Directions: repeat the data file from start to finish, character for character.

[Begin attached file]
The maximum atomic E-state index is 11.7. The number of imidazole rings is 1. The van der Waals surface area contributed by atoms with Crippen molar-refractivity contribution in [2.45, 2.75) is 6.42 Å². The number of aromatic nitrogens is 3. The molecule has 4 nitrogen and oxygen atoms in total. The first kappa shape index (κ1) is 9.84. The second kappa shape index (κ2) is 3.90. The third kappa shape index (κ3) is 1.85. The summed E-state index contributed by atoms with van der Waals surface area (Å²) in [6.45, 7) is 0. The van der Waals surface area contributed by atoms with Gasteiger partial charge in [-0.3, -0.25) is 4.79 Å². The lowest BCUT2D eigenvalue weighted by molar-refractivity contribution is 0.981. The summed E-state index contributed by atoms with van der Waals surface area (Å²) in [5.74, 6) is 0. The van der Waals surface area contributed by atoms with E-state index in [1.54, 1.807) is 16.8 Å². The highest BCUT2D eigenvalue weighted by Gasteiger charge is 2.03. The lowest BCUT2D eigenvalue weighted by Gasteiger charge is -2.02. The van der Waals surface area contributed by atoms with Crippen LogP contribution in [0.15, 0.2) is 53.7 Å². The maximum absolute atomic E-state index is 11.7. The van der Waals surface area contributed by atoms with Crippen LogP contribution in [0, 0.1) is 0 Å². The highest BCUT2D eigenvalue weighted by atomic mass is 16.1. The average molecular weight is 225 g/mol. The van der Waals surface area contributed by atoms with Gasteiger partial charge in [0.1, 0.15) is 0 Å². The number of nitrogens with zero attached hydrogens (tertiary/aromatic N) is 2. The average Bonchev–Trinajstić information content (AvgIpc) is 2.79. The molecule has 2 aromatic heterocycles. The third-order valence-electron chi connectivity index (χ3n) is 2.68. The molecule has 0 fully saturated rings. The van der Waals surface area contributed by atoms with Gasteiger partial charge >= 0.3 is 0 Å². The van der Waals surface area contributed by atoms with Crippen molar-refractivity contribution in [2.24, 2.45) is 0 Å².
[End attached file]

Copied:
The maximum atomic E-state index is 11.7. The number of imidazole rings is 1. The van der Waals surface area contributed by atoms with Crippen molar-refractivity contribution in [2.45, 2.75) is 6.42 Å². The number of aromatic nitrogens is 3. The molecule has 4 nitrogen and oxygen atoms in total. The first kappa shape index (κ1) is 9.84. The second kappa shape index (κ2) is 3.90. The third kappa shape index (κ3) is 1.85. The summed E-state index contributed by atoms with van der Waals surface area (Å²) in [6.45, 7) is 0. The van der Waals surface area contributed by atoms with Gasteiger partial charge in [-0.3, -0.25) is 4.79 Å². The lowest BCUT2D eigenvalue weighted by molar-refractivity contribution is 0.981. The summed E-state index contributed by atoms with van der Waals surface area (Å²) in [5.74, 6) is 0. The van der Waals surface area contributed by atoms with E-state index in [1.54, 1.807) is 16.8 Å². The highest BCUT2D eigenvalue weighted by Gasteiger charge is 2.03. The lowest BCUT2D eigenvalue weighted by Gasteiger charge is -2.02. The van der Waals surface area contributed by atoms with Crippen LogP contribution in [0.15, 0.2) is 53.7 Å². The maximum absolute atomic E-state index is 11.7. The van der Waals surface area contributed by atoms with Crippen LogP contribution in [0, 0.1) is 0 Å². The highest BCUT2D eigenvalue weighted by atomic mass is 16.1. The average molecular weight is 225 g/mol. The van der Waals surface area contributed by atoms with Gasteiger partial charge in [0.1, 0.15) is 0 Å². The number of nitrogens with zero attached hydrogens (tertiary/aromatic N) is 2. The average Bonchev–Trinajstić information content (AvgIpc) is 2.79. The molecule has 2 aromatic heterocycles. The third-order valence-electron chi connectivity index (χ3n) is 2.68. The molecule has 0 fully saturated rings. The van der Waals surface area contributed by atoms with Gasteiger partial charge >= 0.3 is 0 Å². The van der Waals surface area contributed by atoms with Crippen molar-refractivity contribution in [2.24, 2.45) is 0 Å².